And that is how New Years Eve should be celebrated! Or so that’s how I thought when I was in high school. But, how often does the ideal occur? How often do things go the way we plan?
Currently, nearly 1 in every 120 New Yorker is homeless. How ideally do you think their lives are going in the wintertime?
Personally, I’ve been lucky to have some fond memories of Christmas - especially when I was a kid - in the comfort of my warm home.
My mom and dad would decorate our Christmas tree in our living room. We’d hang the Christmas lights in front of our window. And sometimes, we’d just close the living room lights, sit together on our sofa in silence, and just look at the Christmas tree in all its glistening glory.
Soaking in the moment with no words needed.
For Christmas eve, I’d remember my parents sneaking into my bedroom (thinking I was asleep) and putting chocolate candy into my stockings hung up on my door. On Christmas day, I would joyfully open beautifully wrapped presents placed beneath the Christmas tree.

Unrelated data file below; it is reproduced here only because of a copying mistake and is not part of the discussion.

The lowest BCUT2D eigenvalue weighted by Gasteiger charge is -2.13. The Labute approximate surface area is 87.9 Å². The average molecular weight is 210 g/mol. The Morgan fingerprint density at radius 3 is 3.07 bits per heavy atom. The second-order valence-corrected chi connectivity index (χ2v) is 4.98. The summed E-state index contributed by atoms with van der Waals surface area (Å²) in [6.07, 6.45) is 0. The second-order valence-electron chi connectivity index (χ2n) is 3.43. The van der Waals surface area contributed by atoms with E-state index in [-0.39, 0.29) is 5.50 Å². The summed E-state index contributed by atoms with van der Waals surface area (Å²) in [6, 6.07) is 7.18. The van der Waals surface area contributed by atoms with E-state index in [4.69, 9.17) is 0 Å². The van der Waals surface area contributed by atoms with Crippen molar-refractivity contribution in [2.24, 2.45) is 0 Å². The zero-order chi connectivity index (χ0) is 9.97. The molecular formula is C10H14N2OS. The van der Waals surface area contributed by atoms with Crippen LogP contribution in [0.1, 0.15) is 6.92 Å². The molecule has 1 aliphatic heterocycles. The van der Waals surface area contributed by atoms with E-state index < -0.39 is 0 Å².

I am grateful to have experienced some of these “ideals” of how Christmas should be.
Alas, of course, not every experience was like that.
In high school, I was pre-occupied with being cool. So, you could imagine the utter joy I felt upon getting invited to a New Years Eve party hosted by one of the coolest kids in our school. He lived in a huge house in Queens. I was so excited, and I expected a ginormous celebration.
I remembered those TV ads of those cool friends celebrating on the rooftop bar together in midtown Manhattan, counting down the seconds in their snazzy outfits. And I couldn’t help but feel like I was part of the “in” crowd.